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The Fortnight


Aug 15, 1995 | From the print edition

TELEMARKETING MARVELS: Want to do a market survey before buying a new
car? All you have to do is press a few
buttons - on the remote control of your television.
The UK-based Viewcall electronic
company - a new entrant in
Britain's information superhighway
- has developed a technology for
transmitting high-quality still pictures, text and sound over conventional copper telephone lines to standard television sets in an interactive
manner, enabling the buyer to view
details of possible purchases. More
key depressions will permit one to
arrange test drives by sending the
message directly across to the con-
cerned company.

FLOUR FOR HEALTH: Those suffering from diabetes, constipation or high
cholesterol need not despair, as a
special hi-fibre flour - keeping their
needs in mind - has been developed
by Chandigarh's DeviDayal Verma
Rice and General Mills. Named 7-
STAR, the flour contains low cholesterol and is prepared by using the
cold grinding technology which keeps its nutritive value intact. The
flour is currently being used in various medical institutions including
the All India Institute of Medical
Sciences, New Delhi.

SELLING IT CLEAN: The citizens of
Madras in Tamil Nadu will soon be
introduced to automated water
vending outlets - an alternative to
the expensive bottled mineral water
- which will process and purify
about 1,000 litres; of
water per hour using the reverse
osmosis process with the help of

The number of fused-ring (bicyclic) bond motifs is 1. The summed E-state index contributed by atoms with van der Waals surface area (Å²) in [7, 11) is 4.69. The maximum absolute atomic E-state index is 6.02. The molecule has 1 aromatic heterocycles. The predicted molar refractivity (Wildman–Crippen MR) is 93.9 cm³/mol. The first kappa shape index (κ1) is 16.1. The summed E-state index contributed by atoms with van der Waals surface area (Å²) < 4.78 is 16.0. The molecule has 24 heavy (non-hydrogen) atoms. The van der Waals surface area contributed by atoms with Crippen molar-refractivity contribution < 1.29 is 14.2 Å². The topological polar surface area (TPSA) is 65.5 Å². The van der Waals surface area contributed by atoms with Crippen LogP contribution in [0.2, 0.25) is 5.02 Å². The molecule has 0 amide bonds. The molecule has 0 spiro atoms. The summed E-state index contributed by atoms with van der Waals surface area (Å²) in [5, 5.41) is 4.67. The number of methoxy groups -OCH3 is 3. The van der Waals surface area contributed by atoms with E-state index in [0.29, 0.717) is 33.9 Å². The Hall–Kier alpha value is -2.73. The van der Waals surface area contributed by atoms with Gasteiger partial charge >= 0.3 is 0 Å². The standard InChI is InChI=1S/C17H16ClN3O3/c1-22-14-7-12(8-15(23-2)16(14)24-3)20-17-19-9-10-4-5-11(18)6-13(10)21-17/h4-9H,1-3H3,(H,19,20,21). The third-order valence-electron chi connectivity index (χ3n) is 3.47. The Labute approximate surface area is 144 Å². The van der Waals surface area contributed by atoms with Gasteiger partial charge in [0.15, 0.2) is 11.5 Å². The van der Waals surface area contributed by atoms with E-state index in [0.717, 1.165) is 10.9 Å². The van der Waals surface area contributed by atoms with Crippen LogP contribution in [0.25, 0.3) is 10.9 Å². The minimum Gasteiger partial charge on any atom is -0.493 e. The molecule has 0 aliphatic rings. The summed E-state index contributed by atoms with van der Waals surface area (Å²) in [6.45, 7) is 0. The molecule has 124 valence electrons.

a membrane. This technology is
being introduced in the country for
the first time by the S & S Industries
and Enterprises, an organisation
based in Madras.

POTENT PLASTER: Those with shattered
hips or smashed ankles need no
longer have nightmares of metal
plates and screws being inserted into
their bodies. Scientists working
at the Norian Corporation in
Cupertno, California have produced
a miracle paste that can take care of
all breaks and fractures. Named
"Skeletal Repair System" (SRS), the
drug - injected through the skin
into a fracture - hardens within
minutes and helps the bone retain its
strength. The SRS is similar in structure to the natural bone, claim its
producers, and our bodies accept it assuch.

rated as an environment hazard, has
its uses too. It has now become a
source for generating income for
enterprising brickmakers in south
India. Produced as a by-product in
coal-based power plants, it is being
used to manufacture bricks and
cement by means of technology developed by N Kalidas,
director of the Institute for Solid Waste Research
and Ecological Balance in
Visdkhapatnam, Andhra Pradesh.
The product created is Fal-G, made
from flyash, lime and calcinated
gypsum. It is cheaper than the
conventional clay brick by at least 40 per cent.

CYCLES AND RECYCLES: If there are soda
cans there will be cycles. This is the
latest slogan of Huffy, the 103-
year old bicycle manufacturer in
Dayton, US. It is promoting its new
Metaloids series of bicycles for children made entirely from recycled
aluminum. Each "recycle" uses about
120 soda cans. The new model also
gives a softer ride than steel-made ones, claims Huffy's development engineer. Huffy also plans to launch an Eco-Terra brand line of
bikes for adults using milk and plastic soda bottles.


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